KIM: So I will say that I, too, liked it overall. Like, I thought it was better than I expected. I mean, for starters, like, I found it very refreshing to see an Asian actor play the male romantic lead for once. Because, you know, oftentimes we see, in a lot of Hollywood TV shows and films, like, oftentimes, they have the Asian woman being paired with a white guy. But in this show, like, we see, you know, Kitty being paired with a Korean guy, which, you know, is wonderful to see, I think. And I know that Jenny Han, who is one of the show's co-creators, like, she faced some criticism in the past for not including any Asian male love interests in her stories. And so I felt like maybe this show was kind of her way of trying to address and rectify that.

I also loved the fact that this show has a lot of queer representation, which is, you know, still very rare to see in a lot of shows that are set in Korea or that take place in Korea, namely K-dramas. Still, like, South Korea is pretty conservative when it comes to LGBTQ rights. So I think it would be very interesting to see how this show is received in Korea and whether, you know, it might spark additional conversations around LGBTQ rights and issues in Korea. And I will say that, you know, I didn't realize that, like, most of the show was going to, you know, be taking place in Korea, like, at an international school in Korea.

And so when I saw all these, like, Korean cultural references and hearing so much of the dialogue being spoken in Korean, like, all that, for me, as a Korean American, like, felt like a nice surprise. And I really appreciated how the show, like, really tried to promote different things about Korea, I think, but in a subtle manner. However, I will say that for any K-drama fans out there who are planning to watch this show, please don't go into it expecting that it will be like a K-drama. I mean, yes, it does poke fun at a lot of K-drama tropes, but it feels totally different from a K-drama, at least in my opinion.


KIM: So just, you know, try to enjoy it for what it is. Like, that would be my recommendation, especially for K-drama fans.

HARRIS: Yeah. I'm glad you made that note because I am not from a K-drama background. I did see the first "To All The Boys I've Loved Before" film, so I had some familiarity with this world and this character and having watched plenty of rom-coms and also plenty of Netflix-produced rom-coms and young adult fare, I kind of knew or I thought I knew what I was going to expect. But it's interesting because it did feel in many ways familiar to me in terms of how a lot of characters you find out are queer. And I'm like, oh, this is just, like - this is what we do now. There's always going to be at least a couple queer characters, and one of them is probably not going to be out to their parents, and it's going to be a thing. But I think after reading a little bit more about how this diverges from what we usually see in Korean representation, it made me appreciate it even more because it really it doesn't even just, like, dip its toe in the queerness, like, it's all - like, it's fully in there. And I think that that's something that I think is important to put into perspective for me as the, like, American who has not entered into that world.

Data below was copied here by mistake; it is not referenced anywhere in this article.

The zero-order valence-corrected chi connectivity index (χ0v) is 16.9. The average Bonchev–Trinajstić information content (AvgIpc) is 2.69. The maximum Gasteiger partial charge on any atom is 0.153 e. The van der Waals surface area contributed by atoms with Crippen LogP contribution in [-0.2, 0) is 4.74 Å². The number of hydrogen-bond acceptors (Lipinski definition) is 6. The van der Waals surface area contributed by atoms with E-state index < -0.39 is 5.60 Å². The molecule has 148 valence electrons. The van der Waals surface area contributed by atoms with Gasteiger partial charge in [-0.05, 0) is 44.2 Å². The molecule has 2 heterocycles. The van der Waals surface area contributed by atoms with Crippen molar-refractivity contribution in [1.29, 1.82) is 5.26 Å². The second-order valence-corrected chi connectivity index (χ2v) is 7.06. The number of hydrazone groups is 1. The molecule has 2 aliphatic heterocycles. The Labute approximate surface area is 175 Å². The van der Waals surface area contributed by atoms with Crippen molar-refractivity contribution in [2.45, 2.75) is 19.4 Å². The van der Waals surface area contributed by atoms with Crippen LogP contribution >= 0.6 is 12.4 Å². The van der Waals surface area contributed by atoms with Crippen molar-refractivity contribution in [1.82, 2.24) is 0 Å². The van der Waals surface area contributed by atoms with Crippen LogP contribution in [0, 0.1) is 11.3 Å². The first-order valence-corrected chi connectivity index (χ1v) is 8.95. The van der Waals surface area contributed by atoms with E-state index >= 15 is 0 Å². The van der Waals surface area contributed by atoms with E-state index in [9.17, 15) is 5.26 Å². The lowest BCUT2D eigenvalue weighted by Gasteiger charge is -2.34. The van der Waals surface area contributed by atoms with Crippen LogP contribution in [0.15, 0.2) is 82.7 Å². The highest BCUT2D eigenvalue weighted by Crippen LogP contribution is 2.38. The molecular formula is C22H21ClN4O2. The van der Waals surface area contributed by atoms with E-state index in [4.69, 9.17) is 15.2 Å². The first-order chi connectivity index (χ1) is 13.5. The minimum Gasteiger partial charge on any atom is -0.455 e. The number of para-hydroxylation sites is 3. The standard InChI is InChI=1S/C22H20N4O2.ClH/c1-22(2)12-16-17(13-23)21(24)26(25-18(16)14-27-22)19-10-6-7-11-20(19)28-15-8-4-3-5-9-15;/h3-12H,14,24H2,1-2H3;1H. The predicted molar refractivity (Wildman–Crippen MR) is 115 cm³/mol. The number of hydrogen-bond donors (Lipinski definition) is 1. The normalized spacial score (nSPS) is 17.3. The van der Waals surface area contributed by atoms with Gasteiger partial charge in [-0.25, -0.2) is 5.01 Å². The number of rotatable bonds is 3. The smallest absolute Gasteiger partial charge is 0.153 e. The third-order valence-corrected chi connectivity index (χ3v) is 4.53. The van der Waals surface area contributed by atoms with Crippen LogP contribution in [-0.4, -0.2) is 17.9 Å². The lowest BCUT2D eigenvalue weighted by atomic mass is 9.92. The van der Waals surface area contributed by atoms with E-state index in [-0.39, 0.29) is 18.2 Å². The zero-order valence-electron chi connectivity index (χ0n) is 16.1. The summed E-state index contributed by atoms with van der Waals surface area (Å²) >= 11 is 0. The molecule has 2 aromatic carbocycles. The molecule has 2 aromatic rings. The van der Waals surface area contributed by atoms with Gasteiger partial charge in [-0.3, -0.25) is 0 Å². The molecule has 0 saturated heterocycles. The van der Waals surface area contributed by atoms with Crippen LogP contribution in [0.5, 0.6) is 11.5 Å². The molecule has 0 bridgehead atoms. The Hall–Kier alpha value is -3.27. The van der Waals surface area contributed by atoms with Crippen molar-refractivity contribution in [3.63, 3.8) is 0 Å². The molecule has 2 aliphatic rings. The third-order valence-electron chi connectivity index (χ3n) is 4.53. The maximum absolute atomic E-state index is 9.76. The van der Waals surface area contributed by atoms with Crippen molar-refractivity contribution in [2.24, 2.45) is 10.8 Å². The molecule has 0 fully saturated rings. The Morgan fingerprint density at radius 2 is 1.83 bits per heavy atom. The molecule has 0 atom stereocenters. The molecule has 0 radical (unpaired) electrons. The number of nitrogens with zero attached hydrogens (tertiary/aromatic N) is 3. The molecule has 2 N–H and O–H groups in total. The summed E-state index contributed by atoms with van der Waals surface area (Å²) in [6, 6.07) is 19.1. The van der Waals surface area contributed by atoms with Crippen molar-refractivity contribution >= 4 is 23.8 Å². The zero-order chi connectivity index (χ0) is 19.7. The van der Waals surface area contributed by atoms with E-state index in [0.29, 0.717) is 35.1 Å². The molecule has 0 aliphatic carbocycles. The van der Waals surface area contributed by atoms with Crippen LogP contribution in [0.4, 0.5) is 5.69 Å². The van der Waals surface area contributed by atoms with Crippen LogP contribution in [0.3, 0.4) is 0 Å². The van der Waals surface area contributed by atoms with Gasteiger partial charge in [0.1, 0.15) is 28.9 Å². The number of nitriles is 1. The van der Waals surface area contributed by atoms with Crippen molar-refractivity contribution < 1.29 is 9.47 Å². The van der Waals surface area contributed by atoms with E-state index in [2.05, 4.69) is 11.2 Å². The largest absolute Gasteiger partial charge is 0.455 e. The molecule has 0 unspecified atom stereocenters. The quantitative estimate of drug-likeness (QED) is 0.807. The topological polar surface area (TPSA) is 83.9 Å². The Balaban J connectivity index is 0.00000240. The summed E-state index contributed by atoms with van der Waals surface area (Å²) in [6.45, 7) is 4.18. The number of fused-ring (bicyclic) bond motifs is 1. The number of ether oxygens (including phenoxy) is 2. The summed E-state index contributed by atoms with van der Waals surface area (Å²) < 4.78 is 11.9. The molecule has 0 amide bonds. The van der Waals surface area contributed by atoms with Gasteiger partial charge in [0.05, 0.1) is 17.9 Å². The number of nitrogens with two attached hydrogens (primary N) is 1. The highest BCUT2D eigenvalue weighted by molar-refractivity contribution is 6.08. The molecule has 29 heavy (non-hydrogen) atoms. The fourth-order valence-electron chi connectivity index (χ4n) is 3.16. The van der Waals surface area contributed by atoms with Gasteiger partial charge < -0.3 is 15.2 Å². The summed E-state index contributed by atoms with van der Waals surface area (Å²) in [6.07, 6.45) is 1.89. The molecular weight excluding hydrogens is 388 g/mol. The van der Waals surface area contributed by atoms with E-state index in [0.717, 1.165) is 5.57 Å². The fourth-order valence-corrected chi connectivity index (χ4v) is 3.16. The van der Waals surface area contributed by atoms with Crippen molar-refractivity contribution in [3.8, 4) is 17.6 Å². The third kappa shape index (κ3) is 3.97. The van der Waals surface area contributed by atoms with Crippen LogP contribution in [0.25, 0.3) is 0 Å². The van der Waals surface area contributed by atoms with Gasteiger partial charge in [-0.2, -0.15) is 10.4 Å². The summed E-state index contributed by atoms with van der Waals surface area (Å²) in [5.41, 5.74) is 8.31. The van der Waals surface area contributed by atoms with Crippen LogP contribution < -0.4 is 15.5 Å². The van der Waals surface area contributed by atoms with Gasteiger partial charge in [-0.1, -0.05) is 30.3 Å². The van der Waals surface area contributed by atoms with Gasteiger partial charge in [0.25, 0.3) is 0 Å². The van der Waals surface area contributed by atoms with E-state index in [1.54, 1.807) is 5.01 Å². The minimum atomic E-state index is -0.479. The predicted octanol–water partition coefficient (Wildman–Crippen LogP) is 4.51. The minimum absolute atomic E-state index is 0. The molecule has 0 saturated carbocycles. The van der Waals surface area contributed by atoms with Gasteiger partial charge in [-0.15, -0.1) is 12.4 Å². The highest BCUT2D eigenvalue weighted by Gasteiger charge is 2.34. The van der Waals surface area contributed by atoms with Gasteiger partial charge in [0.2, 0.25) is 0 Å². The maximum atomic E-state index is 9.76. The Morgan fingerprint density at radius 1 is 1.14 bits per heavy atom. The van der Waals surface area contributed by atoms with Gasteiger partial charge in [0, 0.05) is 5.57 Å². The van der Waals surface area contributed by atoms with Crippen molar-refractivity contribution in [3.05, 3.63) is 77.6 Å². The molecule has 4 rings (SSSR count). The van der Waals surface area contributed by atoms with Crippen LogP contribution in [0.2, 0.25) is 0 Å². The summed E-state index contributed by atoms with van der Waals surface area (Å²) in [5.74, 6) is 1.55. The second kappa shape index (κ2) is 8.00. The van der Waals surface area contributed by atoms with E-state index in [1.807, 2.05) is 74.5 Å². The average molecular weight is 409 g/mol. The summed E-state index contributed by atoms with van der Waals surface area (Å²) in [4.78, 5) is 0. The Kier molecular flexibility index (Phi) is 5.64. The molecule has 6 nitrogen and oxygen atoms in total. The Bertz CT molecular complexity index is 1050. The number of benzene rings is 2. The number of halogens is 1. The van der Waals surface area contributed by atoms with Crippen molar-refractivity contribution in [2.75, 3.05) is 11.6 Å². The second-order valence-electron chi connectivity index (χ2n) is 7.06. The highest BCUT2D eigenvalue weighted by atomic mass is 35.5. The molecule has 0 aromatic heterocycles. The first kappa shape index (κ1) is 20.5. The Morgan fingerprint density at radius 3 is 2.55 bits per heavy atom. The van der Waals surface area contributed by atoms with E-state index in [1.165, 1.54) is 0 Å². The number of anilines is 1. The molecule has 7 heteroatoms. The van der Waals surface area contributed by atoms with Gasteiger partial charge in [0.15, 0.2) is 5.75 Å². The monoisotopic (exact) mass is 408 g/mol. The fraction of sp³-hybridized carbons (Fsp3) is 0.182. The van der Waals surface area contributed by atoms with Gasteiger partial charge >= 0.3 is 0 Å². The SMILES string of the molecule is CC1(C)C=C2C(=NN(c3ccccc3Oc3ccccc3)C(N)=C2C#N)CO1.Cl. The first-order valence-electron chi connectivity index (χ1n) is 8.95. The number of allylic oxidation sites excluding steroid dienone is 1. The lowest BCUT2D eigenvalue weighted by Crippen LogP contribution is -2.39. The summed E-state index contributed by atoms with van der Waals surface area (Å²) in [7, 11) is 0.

I also think that Anna Cathcart is just really winsome and, like, really good at delivering this sort of character who doesn't necessarily think she knows everything, but definitely feels, like, confident in what skills she does have. And that's, of course, matchmaking. I think that part of the series to me is just kind of very fun. She's almost kind of like a sorceress in ways in how easy it is for her to just, like, pair people up. And sometimes it blows up in her face, but usually she is actually right. And I love those little moments where she's just like, I'm going to switch seats with this person in class so they can be partners with them instead. And I'm like, this is fun.

I did find it hard, though, at times to sort of keep track of everyone. And I do wonder if the show might have benefited from having, like, maybe one or two less of those things, or even - not that I necessarily needed more episodes. But I do think when I think about the world of soap operas, often there's just, like, so much more time to have all of these things play out, all of these different romantic liaisons and secrets and children who didn't know who they were - like, you know? But overall, I enjoyed it. I don't know if I would - I'm going to go and, like, seek out a second season necessarily. But I think that anyone who naturally gravitates toward this kind of genre will definitely, probably enjoy it.